When you demonstrate your honest approach to your client, they’ll realize you're offering something different, making the solution more valuable to them. This approach also buys you some time to show them what your firm is really made of and how you are different from the ones they might have worked with previously.
Anticipate Client Needs
Developing solid business relationships with your clients from the outset is a brilliant move from a marketing perspective. It also helps you anticipate client needs and make ongoing adjustments to improve your business in the long term.
When you dedicate enough time to understand your clients' requirements, you will be in a much better position to ensure they are satisfied with your services. You can position yourself for new opportunities, and it may even increase the chances of word-of-mouth marketing and referrals from your new client.
Take the Time to Understand Your Clients
Even if you believe you have a clear understanding of where your client is coming from and the services they need from you, there are many ways to get to know them better. Consider adding a personal touch to your conversations without being intrusive. Sharing non-work information occasionally, such as details about your family, things you do during off-hours, etc., helps strengthen client relationships.
Prioritize Your Client’s Challenges
Start expanding business relationships with your clients by stepping outside a "commoditized" role, involving them in the process, and making their business your priority. Instead of just appearing when tax time comes around, take them to lunch or set up meetings to discuss everything from their accounting needs to their pain points and growth plans. Some common problems that small businesses face include:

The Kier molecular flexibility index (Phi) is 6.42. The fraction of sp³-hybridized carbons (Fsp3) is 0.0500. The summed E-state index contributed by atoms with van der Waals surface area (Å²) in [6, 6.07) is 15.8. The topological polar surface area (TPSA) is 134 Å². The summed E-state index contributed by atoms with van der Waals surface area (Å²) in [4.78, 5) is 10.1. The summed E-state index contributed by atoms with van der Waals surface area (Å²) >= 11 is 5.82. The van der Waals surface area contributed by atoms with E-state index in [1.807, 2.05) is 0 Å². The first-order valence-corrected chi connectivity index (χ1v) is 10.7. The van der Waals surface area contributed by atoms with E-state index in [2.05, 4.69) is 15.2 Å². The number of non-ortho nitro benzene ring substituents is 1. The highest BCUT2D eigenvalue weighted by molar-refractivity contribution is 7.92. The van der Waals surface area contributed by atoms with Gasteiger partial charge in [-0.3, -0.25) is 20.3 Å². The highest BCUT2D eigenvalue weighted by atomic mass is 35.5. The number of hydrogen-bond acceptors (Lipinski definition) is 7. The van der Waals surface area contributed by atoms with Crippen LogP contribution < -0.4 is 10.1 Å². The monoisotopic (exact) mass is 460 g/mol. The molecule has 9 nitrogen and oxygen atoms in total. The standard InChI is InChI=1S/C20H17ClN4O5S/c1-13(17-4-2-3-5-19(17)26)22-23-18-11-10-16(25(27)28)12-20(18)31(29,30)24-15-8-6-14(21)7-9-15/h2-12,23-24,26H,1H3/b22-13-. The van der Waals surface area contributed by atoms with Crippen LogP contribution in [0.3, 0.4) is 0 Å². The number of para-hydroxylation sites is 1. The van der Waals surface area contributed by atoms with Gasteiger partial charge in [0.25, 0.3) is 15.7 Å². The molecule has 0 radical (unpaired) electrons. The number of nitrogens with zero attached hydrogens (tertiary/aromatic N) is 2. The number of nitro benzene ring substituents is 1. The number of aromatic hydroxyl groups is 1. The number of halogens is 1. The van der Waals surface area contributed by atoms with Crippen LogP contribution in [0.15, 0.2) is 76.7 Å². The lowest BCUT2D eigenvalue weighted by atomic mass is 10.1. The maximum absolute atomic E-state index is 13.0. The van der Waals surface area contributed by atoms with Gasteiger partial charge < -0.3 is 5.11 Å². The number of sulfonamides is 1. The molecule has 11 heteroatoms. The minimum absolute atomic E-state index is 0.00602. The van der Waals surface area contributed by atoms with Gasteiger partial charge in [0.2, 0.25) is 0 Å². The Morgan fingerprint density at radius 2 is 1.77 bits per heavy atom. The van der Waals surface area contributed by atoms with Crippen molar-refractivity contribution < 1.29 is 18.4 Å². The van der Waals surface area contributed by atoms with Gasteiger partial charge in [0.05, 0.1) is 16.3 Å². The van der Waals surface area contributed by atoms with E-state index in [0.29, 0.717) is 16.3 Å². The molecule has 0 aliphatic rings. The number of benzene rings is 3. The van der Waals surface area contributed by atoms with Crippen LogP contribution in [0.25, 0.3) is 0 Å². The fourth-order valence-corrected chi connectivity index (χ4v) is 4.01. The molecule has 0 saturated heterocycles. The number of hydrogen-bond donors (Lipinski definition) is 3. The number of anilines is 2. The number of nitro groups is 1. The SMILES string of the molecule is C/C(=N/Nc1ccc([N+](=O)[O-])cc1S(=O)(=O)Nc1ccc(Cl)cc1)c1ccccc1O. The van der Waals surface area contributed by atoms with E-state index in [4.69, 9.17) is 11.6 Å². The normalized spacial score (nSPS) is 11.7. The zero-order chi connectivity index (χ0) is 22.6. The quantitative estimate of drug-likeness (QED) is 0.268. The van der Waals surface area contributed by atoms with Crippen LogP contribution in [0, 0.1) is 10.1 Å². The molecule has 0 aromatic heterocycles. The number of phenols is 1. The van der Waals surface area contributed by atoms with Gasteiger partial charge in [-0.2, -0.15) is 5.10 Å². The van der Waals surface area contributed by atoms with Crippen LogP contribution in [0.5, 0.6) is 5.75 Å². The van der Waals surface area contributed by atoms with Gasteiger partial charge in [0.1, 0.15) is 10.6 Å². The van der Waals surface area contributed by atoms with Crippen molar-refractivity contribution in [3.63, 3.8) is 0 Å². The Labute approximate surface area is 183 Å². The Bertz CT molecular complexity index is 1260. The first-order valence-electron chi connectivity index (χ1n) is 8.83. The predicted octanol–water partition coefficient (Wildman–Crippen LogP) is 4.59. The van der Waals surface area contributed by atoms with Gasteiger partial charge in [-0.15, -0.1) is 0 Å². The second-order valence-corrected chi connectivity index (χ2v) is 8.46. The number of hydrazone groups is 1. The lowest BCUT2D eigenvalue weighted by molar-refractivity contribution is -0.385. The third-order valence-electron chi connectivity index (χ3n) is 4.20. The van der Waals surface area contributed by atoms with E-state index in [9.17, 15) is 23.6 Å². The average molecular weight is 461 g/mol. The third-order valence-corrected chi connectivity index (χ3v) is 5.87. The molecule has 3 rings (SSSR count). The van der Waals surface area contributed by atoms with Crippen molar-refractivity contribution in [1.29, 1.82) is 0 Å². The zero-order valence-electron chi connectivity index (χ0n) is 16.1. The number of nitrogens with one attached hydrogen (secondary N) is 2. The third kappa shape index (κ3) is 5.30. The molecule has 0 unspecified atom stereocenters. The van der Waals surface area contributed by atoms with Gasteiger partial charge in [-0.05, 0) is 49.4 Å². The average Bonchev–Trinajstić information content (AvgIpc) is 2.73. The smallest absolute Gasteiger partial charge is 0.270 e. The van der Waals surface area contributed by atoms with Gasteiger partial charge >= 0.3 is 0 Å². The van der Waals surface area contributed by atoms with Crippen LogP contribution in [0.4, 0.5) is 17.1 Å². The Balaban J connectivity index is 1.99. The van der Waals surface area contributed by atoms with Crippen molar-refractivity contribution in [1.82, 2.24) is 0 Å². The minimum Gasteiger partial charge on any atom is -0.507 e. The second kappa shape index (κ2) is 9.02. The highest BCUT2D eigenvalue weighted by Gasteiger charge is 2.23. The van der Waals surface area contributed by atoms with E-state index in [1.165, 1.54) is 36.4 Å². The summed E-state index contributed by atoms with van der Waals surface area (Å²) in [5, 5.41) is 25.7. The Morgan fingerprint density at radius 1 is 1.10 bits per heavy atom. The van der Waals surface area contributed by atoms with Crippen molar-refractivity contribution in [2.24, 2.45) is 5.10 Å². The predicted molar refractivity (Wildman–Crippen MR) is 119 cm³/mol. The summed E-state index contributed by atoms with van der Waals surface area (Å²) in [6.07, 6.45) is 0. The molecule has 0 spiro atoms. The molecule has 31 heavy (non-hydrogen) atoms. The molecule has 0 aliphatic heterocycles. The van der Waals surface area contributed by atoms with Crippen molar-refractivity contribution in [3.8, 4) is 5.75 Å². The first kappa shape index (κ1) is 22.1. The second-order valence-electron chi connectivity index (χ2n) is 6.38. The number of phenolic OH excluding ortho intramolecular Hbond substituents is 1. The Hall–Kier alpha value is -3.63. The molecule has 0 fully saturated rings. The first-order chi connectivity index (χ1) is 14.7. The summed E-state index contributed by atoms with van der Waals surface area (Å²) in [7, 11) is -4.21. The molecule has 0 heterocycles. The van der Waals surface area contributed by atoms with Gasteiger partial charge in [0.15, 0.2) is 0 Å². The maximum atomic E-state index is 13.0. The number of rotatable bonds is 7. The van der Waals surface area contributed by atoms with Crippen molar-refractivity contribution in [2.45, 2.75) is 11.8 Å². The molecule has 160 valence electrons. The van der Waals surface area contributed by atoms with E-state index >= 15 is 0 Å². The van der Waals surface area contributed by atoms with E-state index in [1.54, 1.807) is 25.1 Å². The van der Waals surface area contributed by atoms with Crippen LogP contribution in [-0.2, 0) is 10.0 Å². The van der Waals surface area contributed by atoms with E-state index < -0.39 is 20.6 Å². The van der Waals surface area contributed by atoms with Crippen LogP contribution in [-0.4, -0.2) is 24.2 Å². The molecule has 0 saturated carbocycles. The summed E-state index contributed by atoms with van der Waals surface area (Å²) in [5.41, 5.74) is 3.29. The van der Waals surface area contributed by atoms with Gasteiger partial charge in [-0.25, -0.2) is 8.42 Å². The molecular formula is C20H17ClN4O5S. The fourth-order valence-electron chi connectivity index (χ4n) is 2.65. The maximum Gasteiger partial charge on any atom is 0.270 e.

Need for fresh capital
Cash flow problems
Loss of major clients
Both profitability and cash flow represent a major opportunity for you to act as a trusted advisor to your client. You can also add more value by identifying gaps in your client’s knowledge and offering discounted or free training sessions to help bring them up to speed.
Almost 50% of all small businesses turn to a professional firm for help with their taxes and bookkeeping. Their weakness in this area can be a great starting point for you. These sessions will be helpful to your client, and the more face time you get with them, the better your chances of driving home all that additional value.
Keep the Communication Lines Open
Effective and regular communication is vital in every relationship, particularly with your clients. Keep the communication lines open by being responsive to their calls, messages, and emails. Schedule regular zoom meetings with your clients, share company news, and, if appropriate, interact with them through social media. Maintaining regular contact with your clients and keeping them in the loop is a great way to improve relationships with them.
Ask Your Clients for Feedback
It's crucial to ask your client's for feedback when reaching milestones in projects or completing them. You can ask them for their inputs during an informal conversation or adopt a formal approach by requesting them to fill out a client satisfaction survey.
The most crucial step in getting your client’s feedback, however, is to have a plan for addressing any criticisms or concerns and being committed to altering and improving your general business processes.
Consider each client relationship as a valuable, ongoing connection, and it will ultimately help you build a mutually beneficial partnership. A focused approach and consistency in providing the best service is an effective way to forge better relationships with your clients and take your accounting or bookkeeping firm to new levels.